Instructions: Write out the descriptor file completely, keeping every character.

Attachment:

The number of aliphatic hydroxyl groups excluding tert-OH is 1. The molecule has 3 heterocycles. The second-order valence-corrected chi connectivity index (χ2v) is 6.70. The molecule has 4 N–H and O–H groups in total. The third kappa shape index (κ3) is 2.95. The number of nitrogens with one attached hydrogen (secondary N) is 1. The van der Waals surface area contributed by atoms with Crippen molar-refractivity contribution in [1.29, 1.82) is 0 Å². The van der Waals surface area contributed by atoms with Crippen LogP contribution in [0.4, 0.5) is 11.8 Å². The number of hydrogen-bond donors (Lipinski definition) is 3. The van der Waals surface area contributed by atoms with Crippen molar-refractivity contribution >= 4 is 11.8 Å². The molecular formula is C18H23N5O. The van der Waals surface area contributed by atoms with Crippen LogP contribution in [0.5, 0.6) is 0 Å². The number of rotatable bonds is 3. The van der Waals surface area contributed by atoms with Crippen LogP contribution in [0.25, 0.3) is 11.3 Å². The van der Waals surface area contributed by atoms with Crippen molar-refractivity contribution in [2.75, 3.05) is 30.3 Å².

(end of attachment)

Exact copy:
The number of aliphatic hydroxyl groups excluding tert-OH is 1. The molecule has 3 heterocycles. The second-order valence-corrected chi connectivity index (χ2v) is 6.70. The molecule has 4 N–H and O–H groups in total. The third kappa shape index (κ3) is 2.95. The number of nitrogens with one attached hydrogen (secondary N) is 1. The van der Waals surface area contributed by atoms with Crippen molar-refractivity contribution in [1.29, 1.82) is 0 Å². The van der Waals surface area contributed by atoms with Crippen LogP contribution in [0.4, 0.5) is 11.8 Å². The number of hydrogen-bond donors (Lipinski definition) is 3. The van der Waals surface area contributed by atoms with Crippen molar-refractivity contribution >= 4 is 11.8 Å². The molecular formula is C18H23N5O. The van der Waals surface area contributed by atoms with Crippen LogP contribution in [0.5, 0.6) is 0 Å². The number of rotatable bonds is 3. The van der Waals surface area contributed by atoms with Crippen LogP contribution in [0.25, 0.3) is 11.3 Å². The van der Waals surface area contributed by atoms with Crippen molar-refractivity contribution in [2.75, 3.05) is 30.3 Å².